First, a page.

If you are looking for information COVID-19 vaccines, please visit the COVID-19 vaccination page.
Routine vaccines for children
The National Immunisation Program provides the routine childhood immunisations recommended for all children in Australia, free of charge.
This helps to protect them from the most serious childhood infections, some of which may threaten their lives. Some children may need extra vaccines. Speak to your doctor about your child’s specific needs.
Routine childhood immunisations help to protect your child against:
Hepatitis B (usually offered in hospital)
2 months (can be given from 6 weeks of age)
|6 months to less than 5 years (given annually)
Find more information on:
Influenza can be serious for young children. Yearly influenza immunisation is free through the NIP for all children aged 6 months to less than 5 years and for people with certain medical conditions that make them more likely to get severe influenza.
Find more information on the Influenza vaccine.
Access to family assistance payments and childcare immunisation requirements
To access family assistance payments such as Family Tax Benefit (Part A) and Child Care Subsidies children are required to be vaccinated against the diseases as per the age appropriate early childhood vaccination schedule.
Additionally, some states and territories may require a child to meet the immunisation requirements, or provide an immunisation record, to enrol in early education and care services.
Find more information: Immunisations for access to family assistance payments and early childhood services.
Aboriginal and Torres Strait Islander children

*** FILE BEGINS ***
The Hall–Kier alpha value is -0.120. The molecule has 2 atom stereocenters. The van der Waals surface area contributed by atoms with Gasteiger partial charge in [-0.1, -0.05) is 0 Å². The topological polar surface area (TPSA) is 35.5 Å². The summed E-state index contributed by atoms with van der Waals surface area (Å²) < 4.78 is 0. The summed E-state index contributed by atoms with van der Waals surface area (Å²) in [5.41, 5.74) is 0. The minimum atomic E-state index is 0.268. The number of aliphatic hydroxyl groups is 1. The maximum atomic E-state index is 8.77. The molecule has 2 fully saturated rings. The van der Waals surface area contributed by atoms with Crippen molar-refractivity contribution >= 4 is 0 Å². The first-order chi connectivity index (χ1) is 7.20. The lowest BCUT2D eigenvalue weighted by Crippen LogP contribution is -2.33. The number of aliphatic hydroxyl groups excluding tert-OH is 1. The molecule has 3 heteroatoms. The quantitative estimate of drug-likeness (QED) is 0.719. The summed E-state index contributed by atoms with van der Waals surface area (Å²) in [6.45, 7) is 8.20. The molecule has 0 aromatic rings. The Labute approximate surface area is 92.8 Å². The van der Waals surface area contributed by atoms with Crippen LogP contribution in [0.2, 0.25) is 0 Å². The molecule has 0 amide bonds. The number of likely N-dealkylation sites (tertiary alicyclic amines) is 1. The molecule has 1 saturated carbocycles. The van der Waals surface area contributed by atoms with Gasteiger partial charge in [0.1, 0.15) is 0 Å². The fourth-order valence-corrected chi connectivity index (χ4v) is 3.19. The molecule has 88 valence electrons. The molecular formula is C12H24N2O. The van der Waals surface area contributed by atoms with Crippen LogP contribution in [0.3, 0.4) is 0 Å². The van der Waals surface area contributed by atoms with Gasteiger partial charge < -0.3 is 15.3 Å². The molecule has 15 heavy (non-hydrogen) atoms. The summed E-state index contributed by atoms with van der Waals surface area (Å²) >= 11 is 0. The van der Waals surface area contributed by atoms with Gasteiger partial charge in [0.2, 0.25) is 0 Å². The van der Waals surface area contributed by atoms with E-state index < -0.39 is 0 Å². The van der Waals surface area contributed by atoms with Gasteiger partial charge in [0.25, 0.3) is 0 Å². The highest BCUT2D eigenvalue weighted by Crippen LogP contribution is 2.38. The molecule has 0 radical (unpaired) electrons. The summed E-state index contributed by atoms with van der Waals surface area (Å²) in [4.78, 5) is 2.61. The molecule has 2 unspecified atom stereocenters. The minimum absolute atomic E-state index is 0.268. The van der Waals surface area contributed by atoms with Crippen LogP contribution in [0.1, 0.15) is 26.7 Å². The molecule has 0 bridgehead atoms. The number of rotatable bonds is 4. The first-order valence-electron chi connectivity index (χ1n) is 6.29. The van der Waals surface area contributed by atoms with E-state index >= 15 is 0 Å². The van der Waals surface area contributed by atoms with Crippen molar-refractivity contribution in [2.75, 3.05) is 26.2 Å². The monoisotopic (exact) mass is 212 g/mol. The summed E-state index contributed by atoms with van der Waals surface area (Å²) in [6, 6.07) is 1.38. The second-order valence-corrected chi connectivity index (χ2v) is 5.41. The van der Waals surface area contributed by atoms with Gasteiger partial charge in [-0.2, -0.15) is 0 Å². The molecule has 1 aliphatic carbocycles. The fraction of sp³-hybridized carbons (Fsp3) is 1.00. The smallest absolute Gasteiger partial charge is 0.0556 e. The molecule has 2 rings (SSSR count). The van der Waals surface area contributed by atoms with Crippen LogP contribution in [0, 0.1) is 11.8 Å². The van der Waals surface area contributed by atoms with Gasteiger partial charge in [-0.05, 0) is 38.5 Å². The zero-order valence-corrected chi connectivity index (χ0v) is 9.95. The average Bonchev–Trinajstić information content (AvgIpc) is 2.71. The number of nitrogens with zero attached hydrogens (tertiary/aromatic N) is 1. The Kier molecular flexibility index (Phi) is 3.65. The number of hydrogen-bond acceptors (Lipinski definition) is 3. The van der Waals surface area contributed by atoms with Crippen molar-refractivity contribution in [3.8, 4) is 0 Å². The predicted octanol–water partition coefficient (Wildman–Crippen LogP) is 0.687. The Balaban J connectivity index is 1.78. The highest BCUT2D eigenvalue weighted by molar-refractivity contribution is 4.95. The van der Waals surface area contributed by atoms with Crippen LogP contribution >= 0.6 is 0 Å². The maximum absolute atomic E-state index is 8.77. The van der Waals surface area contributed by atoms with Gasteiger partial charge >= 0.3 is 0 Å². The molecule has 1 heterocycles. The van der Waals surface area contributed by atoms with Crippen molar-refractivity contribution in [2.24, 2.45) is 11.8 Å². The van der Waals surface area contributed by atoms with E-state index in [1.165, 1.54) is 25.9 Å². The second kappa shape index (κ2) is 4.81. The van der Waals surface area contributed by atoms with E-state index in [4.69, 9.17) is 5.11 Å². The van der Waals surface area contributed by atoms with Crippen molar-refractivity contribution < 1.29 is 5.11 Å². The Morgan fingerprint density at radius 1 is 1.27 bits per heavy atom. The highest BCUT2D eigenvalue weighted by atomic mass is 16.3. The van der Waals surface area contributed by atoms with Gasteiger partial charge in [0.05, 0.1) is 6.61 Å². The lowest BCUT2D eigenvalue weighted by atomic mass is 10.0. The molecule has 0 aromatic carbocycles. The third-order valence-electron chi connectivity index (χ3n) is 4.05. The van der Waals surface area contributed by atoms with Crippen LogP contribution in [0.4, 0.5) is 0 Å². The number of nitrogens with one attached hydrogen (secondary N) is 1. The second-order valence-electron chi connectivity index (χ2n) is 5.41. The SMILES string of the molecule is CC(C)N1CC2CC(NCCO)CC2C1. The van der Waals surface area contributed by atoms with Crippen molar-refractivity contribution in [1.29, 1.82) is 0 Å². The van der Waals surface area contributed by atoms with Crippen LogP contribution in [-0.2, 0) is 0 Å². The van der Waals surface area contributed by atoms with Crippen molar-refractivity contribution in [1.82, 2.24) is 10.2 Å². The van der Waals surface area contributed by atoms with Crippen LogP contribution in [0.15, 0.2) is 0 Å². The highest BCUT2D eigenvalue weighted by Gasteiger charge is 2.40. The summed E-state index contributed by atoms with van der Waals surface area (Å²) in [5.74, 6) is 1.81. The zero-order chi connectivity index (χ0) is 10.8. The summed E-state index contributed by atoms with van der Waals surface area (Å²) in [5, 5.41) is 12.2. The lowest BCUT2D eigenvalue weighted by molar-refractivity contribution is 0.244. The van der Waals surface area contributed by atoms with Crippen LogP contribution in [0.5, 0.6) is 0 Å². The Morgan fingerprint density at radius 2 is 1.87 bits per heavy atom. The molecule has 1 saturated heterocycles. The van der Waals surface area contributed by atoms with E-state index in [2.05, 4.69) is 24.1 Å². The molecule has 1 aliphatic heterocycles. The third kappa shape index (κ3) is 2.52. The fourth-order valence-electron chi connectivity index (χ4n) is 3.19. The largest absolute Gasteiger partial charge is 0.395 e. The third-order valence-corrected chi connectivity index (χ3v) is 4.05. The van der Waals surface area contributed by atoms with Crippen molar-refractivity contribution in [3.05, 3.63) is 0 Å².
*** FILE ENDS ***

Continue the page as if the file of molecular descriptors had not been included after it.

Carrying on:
As well as the routine childhood vaccinations, Aboriginal and Torres Strait Islander children can have the following extra free vaccines:
- additional doses of pneumococcal vaccine
- meningococcal B vaccine
- hepatitis A vaccine for children living in WA, NT, SA and Qld.
- annual influenza vaccine each year from 6 months
Find more information on Immunisations for Aboriginal and Torres Strait Islander people
Children with medical risk conditions
Some children have medical risk conditions that increase their risk of disease. They can get extra free vaccines. This is in addition to the routine childhood vaccinations.
Find more information: Immunisations for people with medical risk conditions
All children should receive any missed routine childhood vaccinations. Children who missed their recommended vaccines in childhood can still receive them free under the National Immunisation Program up until they turn 20 years old (25 years of age for HPV vaccine).
Refugees and other humanitarian entrants of any age can also get National Immunisation Program vaccines for free. This is if they did not receive the vaccines in childhood and they are still clinically recommended.
Check the National Immunisation Program schedule and talk to your doctor if your child has not had all the recommended vaccinations.
See Getting vaccinated for information on where to get vaccinated, what to expect, immunisation records and possible side effects.